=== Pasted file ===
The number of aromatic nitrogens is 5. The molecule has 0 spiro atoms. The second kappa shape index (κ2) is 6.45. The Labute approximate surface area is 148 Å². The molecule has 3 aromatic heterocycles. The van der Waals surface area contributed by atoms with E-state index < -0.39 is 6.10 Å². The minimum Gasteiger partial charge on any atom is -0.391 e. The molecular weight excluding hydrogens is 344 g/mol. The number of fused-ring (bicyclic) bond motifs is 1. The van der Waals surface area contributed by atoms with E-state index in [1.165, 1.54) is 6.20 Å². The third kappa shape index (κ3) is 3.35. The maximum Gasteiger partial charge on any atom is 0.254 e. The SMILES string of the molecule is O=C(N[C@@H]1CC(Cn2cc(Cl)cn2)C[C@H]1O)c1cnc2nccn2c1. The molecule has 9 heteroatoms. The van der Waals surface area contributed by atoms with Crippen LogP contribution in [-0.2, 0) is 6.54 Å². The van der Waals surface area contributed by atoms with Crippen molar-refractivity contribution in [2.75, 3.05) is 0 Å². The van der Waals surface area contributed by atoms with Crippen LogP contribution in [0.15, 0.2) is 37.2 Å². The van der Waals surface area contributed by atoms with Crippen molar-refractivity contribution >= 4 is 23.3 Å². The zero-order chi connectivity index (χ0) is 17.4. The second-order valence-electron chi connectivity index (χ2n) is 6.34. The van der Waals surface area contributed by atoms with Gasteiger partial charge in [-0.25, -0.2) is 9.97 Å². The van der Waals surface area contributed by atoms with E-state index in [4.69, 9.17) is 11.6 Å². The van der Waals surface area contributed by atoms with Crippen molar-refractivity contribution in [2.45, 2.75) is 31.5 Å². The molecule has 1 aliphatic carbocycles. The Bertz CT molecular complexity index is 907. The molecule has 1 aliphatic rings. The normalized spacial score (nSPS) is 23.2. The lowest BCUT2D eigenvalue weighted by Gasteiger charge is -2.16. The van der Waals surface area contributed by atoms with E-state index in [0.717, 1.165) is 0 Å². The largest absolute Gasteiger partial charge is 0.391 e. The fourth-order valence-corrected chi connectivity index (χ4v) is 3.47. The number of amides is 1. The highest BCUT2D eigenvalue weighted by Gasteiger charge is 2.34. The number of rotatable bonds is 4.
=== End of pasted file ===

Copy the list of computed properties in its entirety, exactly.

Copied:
The number of aromatic nitrogens is 5. The molecule has 0 spiro atoms. The second kappa shape index (κ2) is 6.45. The Labute approximate surface area is 148 Å². The molecule has 3 aromatic heterocycles. The van der Waals surface area contributed by atoms with E-state index < -0.39 is 6.10 Å². The minimum Gasteiger partial charge on any atom is -0.391 e. The molecular weight excluding hydrogens is 344 g/mol. The number of fused-ring (bicyclic) bond motifs is 1. The van der Waals surface area contributed by atoms with E-state index in [1.165, 1.54) is 6.20 Å². The third kappa shape index (κ3) is 3.35. The maximum Gasteiger partial charge on any atom is 0.254 e. The SMILES string of the molecule is O=C(N[C@@H]1CC(Cn2cc(Cl)cn2)C[C@H]1O)c1cnc2nccn2c1. The molecule has 9 heteroatoms. The van der Waals surface area contributed by atoms with Crippen LogP contribution in [-0.2, 0) is 6.54 Å². The van der Waals surface area contributed by atoms with Crippen molar-refractivity contribution in [2.75, 3.05) is 0 Å². The van der Waals surface area contributed by atoms with Crippen LogP contribution in [0.15, 0.2) is 37.2 Å². The van der Waals surface area contributed by atoms with Crippen molar-refractivity contribution >= 4 is 23.3 Å². The zero-order chi connectivity index (χ0) is 17.4. The second-order valence-electron chi connectivity index (χ2n) is 6.34. The van der Waals surface area contributed by atoms with Gasteiger partial charge in [-0.25, -0.2) is 9.97 Å². The van der Waals surface area contributed by atoms with E-state index in [4.69, 9.17) is 11.6 Å². The van der Waals surface area contributed by atoms with Crippen molar-refractivity contribution in [2.45, 2.75) is 31.5 Å². The molecule has 1 aliphatic carbocycles. The Bertz CT molecular complexity index is 907. The molecule has 1 aliphatic rings. The normalized spacial score (nSPS) is 23.2. The lowest BCUT2D eigenvalue weighted by Gasteiger charge is -2.16. The van der Waals surface area contributed by atoms with E-state index in [0.717, 1.165) is 0 Å². The largest absolute Gasteiger partial charge is 0.391 e. The fourth-order valence-corrected chi connectivity index (χ4v) is 3.47. The number of amides is 1. The highest BCUT2D eigenvalue weighted by Gasteiger charge is 2.34. The number of rotatable bonds is 4.